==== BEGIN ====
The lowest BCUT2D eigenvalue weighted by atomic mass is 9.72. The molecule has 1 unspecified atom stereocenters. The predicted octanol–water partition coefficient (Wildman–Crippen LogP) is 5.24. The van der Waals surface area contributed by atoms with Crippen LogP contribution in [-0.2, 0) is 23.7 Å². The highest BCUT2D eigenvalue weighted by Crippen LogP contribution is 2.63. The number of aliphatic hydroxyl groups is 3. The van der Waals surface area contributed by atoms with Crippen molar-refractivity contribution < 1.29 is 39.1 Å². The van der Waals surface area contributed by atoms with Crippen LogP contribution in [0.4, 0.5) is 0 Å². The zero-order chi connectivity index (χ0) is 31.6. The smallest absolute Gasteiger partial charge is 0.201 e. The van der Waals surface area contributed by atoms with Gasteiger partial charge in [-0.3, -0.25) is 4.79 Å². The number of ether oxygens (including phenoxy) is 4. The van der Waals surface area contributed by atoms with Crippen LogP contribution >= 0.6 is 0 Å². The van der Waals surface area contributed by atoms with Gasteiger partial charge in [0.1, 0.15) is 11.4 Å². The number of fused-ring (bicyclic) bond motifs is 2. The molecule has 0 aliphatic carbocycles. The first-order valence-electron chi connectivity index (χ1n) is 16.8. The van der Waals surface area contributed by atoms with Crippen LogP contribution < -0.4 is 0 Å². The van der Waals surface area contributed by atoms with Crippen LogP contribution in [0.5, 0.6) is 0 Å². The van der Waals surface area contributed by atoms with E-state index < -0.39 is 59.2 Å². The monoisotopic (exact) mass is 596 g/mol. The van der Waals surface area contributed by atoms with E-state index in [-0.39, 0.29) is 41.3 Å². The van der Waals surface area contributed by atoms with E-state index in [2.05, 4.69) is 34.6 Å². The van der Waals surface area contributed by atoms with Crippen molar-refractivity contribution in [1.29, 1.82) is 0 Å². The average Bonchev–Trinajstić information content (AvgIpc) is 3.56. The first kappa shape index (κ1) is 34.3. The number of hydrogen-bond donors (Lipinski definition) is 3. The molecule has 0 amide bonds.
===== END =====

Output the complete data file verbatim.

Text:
The lowest BCUT2D eigenvalue weighted by atomic mass is 9.72. The molecule has 1 unspecified atom stereocenters. The predicted octanol–water partition coefficient (Wildman–Crippen LogP) is 5.24. The van der Waals surface area contributed by atoms with Crippen LogP contribution in [-0.2, 0) is 23.7 Å². The highest BCUT2D eigenvalue weighted by Crippen LogP contribution is 2.63. The number of aliphatic hydroxyl groups is 3. The van der Waals surface area contributed by atoms with Crippen molar-refractivity contribution < 1.29 is 39.1 Å². The van der Waals surface area contributed by atoms with Crippen LogP contribution in [0.4, 0.5) is 0 Å². The zero-order chi connectivity index (χ0) is 31.6. The smallest absolute Gasteiger partial charge is 0.201 e. The van der Waals surface area contributed by atoms with Gasteiger partial charge in [-0.3, -0.25) is 4.79 Å². The number of ether oxygens (including phenoxy) is 4. The van der Waals surface area contributed by atoms with Crippen LogP contribution >= 0.6 is 0 Å². The van der Waals surface area contributed by atoms with Gasteiger partial charge in [0.1, 0.15) is 11.4 Å². The number of fused-ring (bicyclic) bond motifs is 2. The molecule has 0 aliphatic carbocycles. The first-order valence-electron chi connectivity index (χ1n) is 16.8. The van der Waals surface area contributed by atoms with Crippen LogP contribution < -0.4 is 0 Å². The van der Waals surface area contributed by atoms with Crippen LogP contribution in [0.5, 0.6) is 0 Å². The van der Waals surface area contributed by atoms with E-state index < -0.39 is 59.2 Å². The monoisotopic (exact) mass is 596 g/mol. The van der Waals surface area contributed by atoms with E-state index in [-0.39, 0.29) is 41.3 Å². The van der Waals surface area contributed by atoms with E-state index in [2.05, 4.69) is 34.6 Å². The van der Waals surface area contributed by atoms with Crippen molar-refractivity contribution in [1.29, 1.82) is 0 Å². The average Bonchev–Trinajstić information content (AvgIpc) is 3.56. The first kappa shape index (κ1) is 34.3. The number of hydrogen-bond donors (Lipinski definition) is 3. The molecule has 0 amide bonds.